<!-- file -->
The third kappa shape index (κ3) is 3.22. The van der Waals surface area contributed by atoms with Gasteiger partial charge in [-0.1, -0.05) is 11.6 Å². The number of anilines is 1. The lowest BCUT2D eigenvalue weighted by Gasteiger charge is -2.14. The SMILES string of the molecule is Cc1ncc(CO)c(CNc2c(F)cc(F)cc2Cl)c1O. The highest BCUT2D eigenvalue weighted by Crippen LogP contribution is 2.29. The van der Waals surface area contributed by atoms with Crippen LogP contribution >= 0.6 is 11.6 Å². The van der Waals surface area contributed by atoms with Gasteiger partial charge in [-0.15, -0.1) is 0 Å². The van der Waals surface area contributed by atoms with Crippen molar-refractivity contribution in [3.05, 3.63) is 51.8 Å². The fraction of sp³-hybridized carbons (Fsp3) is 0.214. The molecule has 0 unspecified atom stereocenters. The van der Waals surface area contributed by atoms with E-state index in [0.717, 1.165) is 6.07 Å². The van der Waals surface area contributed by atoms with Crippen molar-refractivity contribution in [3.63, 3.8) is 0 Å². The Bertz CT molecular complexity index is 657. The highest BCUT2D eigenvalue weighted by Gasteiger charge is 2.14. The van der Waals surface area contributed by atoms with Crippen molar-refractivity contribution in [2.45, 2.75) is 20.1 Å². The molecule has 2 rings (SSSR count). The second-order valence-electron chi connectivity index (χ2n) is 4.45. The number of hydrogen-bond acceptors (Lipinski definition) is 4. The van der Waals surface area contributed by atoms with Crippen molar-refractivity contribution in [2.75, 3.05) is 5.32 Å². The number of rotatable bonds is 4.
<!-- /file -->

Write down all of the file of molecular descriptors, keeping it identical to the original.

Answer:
The third kappa shape index (κ3) is 3.22. The van der Waals surface area contributed by atoms with Gasteiger partial charge in [-0.1, -0.05) is 11.6 Å². The number of anilines is 1. The lowest BCUT2D eigenvalue weighted by Gasteiger charge is -2.14. The SMILES string of the molecule is Cc1ncc(CO)c(CNc2c(F)cc(F)cc2Cl)c1O. The highest BCUT2D eigenvalue weighted by Crippen LogP contribution is 2.29. The van der Waals surface area contributed by atoms with Crippen LogP contribution >= 0.6 is 11.6 Å². The van der Waals surface area contributed by atoms with Gasteiger partial charge in [-0.15, -0.1) is 0 Å². The van der Waals surface area contributed by atoms with Crippen molar-refractivity contribution in [3.05, 3.63) is 51.8 Å². The fraction of sp³-hybridized carbons (Fsp3) is 0.214. The molecule has 0 unspecified atom stereocenters. The van der Waals surface area contributed by atoms with E-state index in [0.717, 1.165) is 6.07 Å². The van der Waals surface area contributed by atoms with Crippen molar-refractivity contribution in [3.63, 3.8) is 0 Å². The Bertz CT molecular complexity index is 657. The highest BCUT2D eigenvalue weighted by Gasteiger charge is 2.14. The van der Waals surface area contributed by atoms with Crippen molar-refractivity contribution in [2.45, 2.75) is 20.1 Å². The molecule has 2 rings (SSSR count). The second-order valence-electron chi connectivity index (χ2n) is 4.45. The number of hydrogen-bond acceptors (Lipinski definition) is 4. The van der Waals surface area contributed by atoms with Crippen molar-refractivity contribution in [2.75, 3.05) is 5.32 Å². The number of rotatable bonds is 4.